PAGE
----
As a result, Rubio has looked disjointed and out of place for long stretches. He’s scoring well, averaging 12 points per game, which would be a career-high if it holds up. And he’s showed flashes of being one of the better point guards in the league.

In a win over the Boston Celtics last Friday, Rubio scored 22 points, while grabbing seven rebounds and handing out five assists. He shot 10 of 15 from the field. He went 1 of 2 from 3-point range and he was the best player on the floor for much of the third quarter.

After a brutal stretch which included an 0-of-7 performance against the New Orleans Pelicans, Rubio has scored in double-figures in four of his last five games. And who can forget his 30-point night against the Portland Trail Blazers on November 1?

But those high points have been countered with some disturbing lows. He had seven turnovers in a loss to the Phoenix Suns. He had six in a loss to the Philadelphia 76ers, and five last week in a loss to the Chicago Bulls. For a point guard, that’s way too many.

“The system is different, and that takes some getting used to,” Rubio said. “But more than the system is the type of players in the system. It’s more about IQ than physicality. In this system, everyone tries to make the right play at every time. I like it here.”

Even through some of his struggles, Rubio is making strides in some areas. His defense, leaky early in the season, has improved of late. He’s also finishing at the rim more, at Snyder’s behest.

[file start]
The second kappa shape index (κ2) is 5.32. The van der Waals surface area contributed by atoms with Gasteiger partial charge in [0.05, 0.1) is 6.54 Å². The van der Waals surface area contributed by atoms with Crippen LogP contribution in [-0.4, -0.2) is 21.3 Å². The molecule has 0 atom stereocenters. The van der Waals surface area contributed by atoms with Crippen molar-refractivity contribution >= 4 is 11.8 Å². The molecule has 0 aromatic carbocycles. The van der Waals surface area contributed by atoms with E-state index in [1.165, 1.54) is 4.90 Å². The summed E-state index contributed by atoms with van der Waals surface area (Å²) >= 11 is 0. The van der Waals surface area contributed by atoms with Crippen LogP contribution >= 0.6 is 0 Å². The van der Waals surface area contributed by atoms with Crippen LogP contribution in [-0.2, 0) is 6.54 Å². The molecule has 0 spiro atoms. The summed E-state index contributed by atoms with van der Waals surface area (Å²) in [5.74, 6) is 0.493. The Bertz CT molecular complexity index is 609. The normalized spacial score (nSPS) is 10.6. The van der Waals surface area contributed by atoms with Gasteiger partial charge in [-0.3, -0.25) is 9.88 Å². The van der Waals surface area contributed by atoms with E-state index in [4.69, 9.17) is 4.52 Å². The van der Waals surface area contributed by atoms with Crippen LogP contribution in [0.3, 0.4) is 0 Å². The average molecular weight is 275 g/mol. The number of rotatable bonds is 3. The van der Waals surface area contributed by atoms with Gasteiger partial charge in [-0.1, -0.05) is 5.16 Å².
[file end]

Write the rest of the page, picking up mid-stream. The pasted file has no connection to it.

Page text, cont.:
But in many ways, the key to Utah’s season will hang on Rubio’s ability to mesh with Gobert and Derrick Favors, a trio that hasn’t worked well together as of yet. And that’s the adjustment Rubio has to make along with the coaching staff. He’s entrenched as Utah’s starting point guard. He also has yet to be on a team that’s qualified for the postseason.

If that’s going to change, the Jazz need Rubio to adjust and improve. You can be sure that he and Kokoskov will continue their tedious work.

Jazz at Thunder<br>At Chesapeake Arena, Oklahoma City<br>Tipoff • Wednesday, 6 p.m. MST<br>TV • ATTSN<br>Radio • 1280 AM, 97.5 FM<br>Records • Jazz 14-17, Thunder 15-15<br>Last Meeting • Thunder 100, Jazz 94 (Dec. 5)<br>About the Jazz • Starting forward Derrick Favors has missed two consecutive games with a concussion. … The Jazz and the Thunder have split their season series 1-1 and will face each other on Saturday in Utah. … The Jazz have lost six of their last seven games. … This will be the final game of Utah’s season-long, six game road trip. … Jazz guard Rodney Hood is averaging 17.3 points in his last four games.<br>About the Thunder • OKC has won three of its last four games. … The Thunder have won their last seven games by a combined 22 points. …Russell Westbrook scored a season-high 38 points in OKC’s win over Denver. … Thunder center Steven Adams has missed three consecutive games, while in the NBA’s concussion protocol. … The Thunder are in the eighth spot in the Western Conference.